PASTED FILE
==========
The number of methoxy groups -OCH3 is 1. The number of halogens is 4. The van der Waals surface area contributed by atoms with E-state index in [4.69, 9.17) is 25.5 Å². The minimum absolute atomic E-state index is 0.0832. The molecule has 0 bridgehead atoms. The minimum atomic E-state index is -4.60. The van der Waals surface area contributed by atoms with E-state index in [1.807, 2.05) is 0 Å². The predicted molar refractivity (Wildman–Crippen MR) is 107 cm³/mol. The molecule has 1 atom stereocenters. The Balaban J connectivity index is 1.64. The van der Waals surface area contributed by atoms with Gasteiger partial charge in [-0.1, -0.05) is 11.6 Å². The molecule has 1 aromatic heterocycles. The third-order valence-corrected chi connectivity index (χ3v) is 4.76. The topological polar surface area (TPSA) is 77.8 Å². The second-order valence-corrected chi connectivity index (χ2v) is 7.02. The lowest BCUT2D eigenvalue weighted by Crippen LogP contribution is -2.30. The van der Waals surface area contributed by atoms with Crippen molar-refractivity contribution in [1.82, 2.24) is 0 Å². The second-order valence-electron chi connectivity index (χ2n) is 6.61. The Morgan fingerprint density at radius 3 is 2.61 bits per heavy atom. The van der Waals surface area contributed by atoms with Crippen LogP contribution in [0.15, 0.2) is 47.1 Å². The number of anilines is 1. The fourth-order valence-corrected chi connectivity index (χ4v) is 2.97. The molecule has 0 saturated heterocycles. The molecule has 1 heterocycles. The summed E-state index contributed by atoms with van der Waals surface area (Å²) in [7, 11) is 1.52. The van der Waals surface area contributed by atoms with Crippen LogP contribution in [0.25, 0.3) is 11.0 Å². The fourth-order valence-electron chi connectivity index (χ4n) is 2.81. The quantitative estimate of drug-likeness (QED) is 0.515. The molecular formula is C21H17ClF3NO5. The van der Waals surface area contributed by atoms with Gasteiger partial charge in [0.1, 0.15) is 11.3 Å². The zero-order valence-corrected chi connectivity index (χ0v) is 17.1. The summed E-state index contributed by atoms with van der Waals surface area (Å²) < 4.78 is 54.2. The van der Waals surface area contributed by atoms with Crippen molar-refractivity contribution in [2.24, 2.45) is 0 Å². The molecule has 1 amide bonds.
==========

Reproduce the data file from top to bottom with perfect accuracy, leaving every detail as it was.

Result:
The number of methoxy groups -OCH3 is 1. The number of halogens is 4. The van der Waals surface area contributed by atoms with E-state index in [4.69, 9.17) is 25.5 Å². The minimum absolute atomic E-state index is 0.0832. The molecule has 0 bridgehead atoms. The minimum atomic E-state index is -4.60. The van der Waals surface area contributed by atoms with E-state index in [1.807, 2.05) is 0 Å². The predicted molar refractivity (Wildman–Crippen MR) is 107 cm³/mol. The molecule has 1 atom stereocenters. The Balaban J connectivity index is 1.64. The van der Waals surface area contributed by atoms with Gasteiger partial charge in [-0.1, -0.05) is 11.6 Å². The molecule has 1 aromatic heterocycles. The third-order valence-corrected chi connectivity index (χ3v) is 4.76. The topological polar surface area (TPSA) is 77.8 Å². The second-order valence-corrected chi connectivity index (χ2v) is 7.02. The lowest BCUT2D eigenvalue weighted by Crippen LogP contribution is -2.30. The van der Waals surface area contributed by atoms with Crippen molar-refractivity contribution in [1.82, 2.24) is 0 Å². The second-order valence-electron chi connectivity index (χ2n) is 6.61. The Morgan fingerprint density at radius 3 is 2.61 bits per heavy atom. The van der Waals surface area contributed by atoms with Crippen LogP contribution in [0.15, 0.2) is 47.1 Å². The number of anilines is 1. The fourth-order valence-corrected chi connectivity index (χ4v) is 2.97. The molecule has 0 saturated heterocycles. The molecule has 1 heterocycles. The summed E-state index contributed by atoms with van der Waals surface area (Å²) in [7, 11) is 1.52. The van der Waals surface area contributed by atoms with Crippen LogP contribution in [0.25, 0.3) is 11.0 Å². The fourth-order valence-electron chi connectivity index (χ4n) is 2.81. The quantitative estimate of drug-likeness (QED) is 0.515. The molecular formula is C21H17ClF3NO5. The van der Waals surface area contributed by atoms with Gasteiger partial charge in [0.1, 0.15) is 11.3 Å². The zero-order valence-corrected chi connectivity index (χ0v) is 17.1. The summed E-state index contributed by atoms with van der Waals surface area (Å²) < 4.78 is 54.2. The van der Waals surface area contributed by atoms with Crippen molar-refractivity contribution in [2.24, 2.45) is 0 Å². The molecule has 1 amide bonds.